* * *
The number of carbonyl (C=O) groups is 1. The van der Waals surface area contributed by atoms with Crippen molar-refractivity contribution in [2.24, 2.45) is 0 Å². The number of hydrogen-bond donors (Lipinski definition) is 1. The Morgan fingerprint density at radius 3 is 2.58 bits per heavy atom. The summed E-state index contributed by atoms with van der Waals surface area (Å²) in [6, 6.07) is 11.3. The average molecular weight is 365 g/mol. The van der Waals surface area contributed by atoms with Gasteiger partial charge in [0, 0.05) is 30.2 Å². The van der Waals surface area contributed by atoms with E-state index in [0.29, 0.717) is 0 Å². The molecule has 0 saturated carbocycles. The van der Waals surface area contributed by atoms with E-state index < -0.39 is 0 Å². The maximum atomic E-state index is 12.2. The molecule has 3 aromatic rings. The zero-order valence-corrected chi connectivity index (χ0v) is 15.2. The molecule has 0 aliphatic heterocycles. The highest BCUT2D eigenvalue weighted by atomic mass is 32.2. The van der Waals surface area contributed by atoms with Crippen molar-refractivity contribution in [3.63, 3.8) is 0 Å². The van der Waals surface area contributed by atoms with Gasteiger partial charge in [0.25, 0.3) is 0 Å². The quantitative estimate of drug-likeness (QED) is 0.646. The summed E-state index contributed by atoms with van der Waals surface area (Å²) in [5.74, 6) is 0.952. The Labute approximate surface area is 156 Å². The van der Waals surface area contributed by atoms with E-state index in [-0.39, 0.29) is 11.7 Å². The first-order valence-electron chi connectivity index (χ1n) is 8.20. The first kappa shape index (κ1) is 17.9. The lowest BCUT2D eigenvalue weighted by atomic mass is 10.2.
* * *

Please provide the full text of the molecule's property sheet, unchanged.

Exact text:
The number of carbonyl (C=O) groups is 1. The van der Waals surface area contributed by atoms with Crippen molar-refractivity contribution in [2.24, 2.45) is 0 Å². The number of hydrogen-bond donors (Lipinski definition) is 1. The Morgan fingerprint density at radius 3 is 2.58 bits per heavy atom. The summed E-state index contributed by atoms with van der Waals surface area (Å²) in [6, 6.07) is 11.3. The average molecular weight is 365 g/mol. The van der Waals surface area contributed by atoms with Gasteiger partial charge in [0, 0.05) is 30.2 Å². The van der Waals surface area contributed by atoms with E-state index in [0.29, 0.717) is 0 Å². The molecule has 0 saturated carbocycles. The van der Waals surface area contributed by atoms with E-state index < -0.39 is 0 Å². The maximum atomic E-state index is 12.2. The molecule has 3 aromatic rings. The zero-order valence-corrected chi connectivity index (χ0v) is 15.2. The molecule has 0 aliphatic heterocycles. The highest BCUT2D eigenvalue weighted by atomic mass is 32.2. The van der Waals surface area contributed by atoms with Crippen molar-refractivity contribution in [3.63, 3.8) is 0 Å². The van der Waals surface area contributed by atoms with Gasteiger partial charge in [0.25, 0.3) is 0 Å². The quantitative estimate of drug-likeness (QED) is 0.646. The summed E-state index contributed by atoms with van der Waals surface area (Å²) in [5.74, 6) is 0.952. The Labute approximate surface area is 156 Å². The van der Waals surface area contributed by atoms with E-state index in [-0.39, 0.29) is 11.7 Å². The first-order valence-electron chi connectivity index (χ1n) is 8.20. The first kappa shape index (κ1) is 17.9. The lowest BCUT2D eigenvalue weighted by atomic mass is 10.2.